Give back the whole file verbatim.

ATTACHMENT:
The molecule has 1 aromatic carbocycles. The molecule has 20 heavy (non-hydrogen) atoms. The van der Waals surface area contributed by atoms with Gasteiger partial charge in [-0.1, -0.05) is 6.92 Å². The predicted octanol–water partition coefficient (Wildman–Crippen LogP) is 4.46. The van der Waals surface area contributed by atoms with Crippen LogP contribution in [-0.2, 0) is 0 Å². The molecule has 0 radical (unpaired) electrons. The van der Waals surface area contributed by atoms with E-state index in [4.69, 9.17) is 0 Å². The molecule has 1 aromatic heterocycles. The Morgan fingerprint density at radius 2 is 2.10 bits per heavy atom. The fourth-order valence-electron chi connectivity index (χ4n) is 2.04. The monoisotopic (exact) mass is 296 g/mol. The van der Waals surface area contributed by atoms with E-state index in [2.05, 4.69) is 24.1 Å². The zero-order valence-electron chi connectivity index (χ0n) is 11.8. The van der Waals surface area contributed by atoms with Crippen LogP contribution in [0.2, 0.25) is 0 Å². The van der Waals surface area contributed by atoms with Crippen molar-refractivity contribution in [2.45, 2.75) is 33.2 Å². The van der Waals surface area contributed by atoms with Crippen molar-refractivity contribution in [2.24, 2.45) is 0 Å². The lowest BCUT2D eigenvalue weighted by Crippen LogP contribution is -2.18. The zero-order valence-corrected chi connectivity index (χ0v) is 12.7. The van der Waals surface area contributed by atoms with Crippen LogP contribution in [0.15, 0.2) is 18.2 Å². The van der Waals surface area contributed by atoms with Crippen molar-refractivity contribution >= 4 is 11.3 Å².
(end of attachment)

The molecule has 1 aromatic carbocycles. The molecule has 20 heavy (non-hydrogen) atoms. The van der Waals surface area contributed by atoms with Gasteiger partial charge in [-0.1, -0.05) is 6.92 Å². The predicted octanol–water partition coefficient (Wildman–Crippen LogP) is 4.46. The van der Waals surface area contributed by atoms with Crippen LogP contribution in [-0.2, 0) is 0 Å². The molecule has 0 radical (unpaired) electrons. The van der Waals surface area contributed by atoms with E-state index in [4.69, 9.17) is 0 Å². The molecule has 1 aromatic heterocycles. The Morgan fingerprint density at radius 2 is 2.10 bits per heavy atom. The fourth-order valence-electron chi connectivity index (χ4n) is 2.04. The monoisotopic (exact) mass is 296 g/mol. The van der Waals surface area contributed by atoms with E-state index in [2.05, 4.69) is 24.1 Å². The zero-order valence-electron chi connectivity index (χ0n) is 11.8. The van der Waals surface area contributed by atoms with Crippen LogP contribution in [0.2, 0.25) is 0 Å². The van der Waals surface area contributed by atoms with Crippen molar-refractivity contribution in [2.45, 2.75) is 33.2 Å². The van der Waals surface area contributed by atoms with Crippen molar-refractivity contribution in [2.24, 2.45) is 0 Å². The lowest BCUT2D eigenvalue weighted by Crippen LogP contribution is -2.18. The zero-order valence-corrected chi connectivity index (χ0v) is 12.7. The van der Waals surface area contributed by atoms with Crippen LogP contribution in [0.15, 0.2) is 18.2 Å². The van der Waals surface area contributed by atoms with Crippen molar-refractivity contribution >= 4 is 11.3 Å².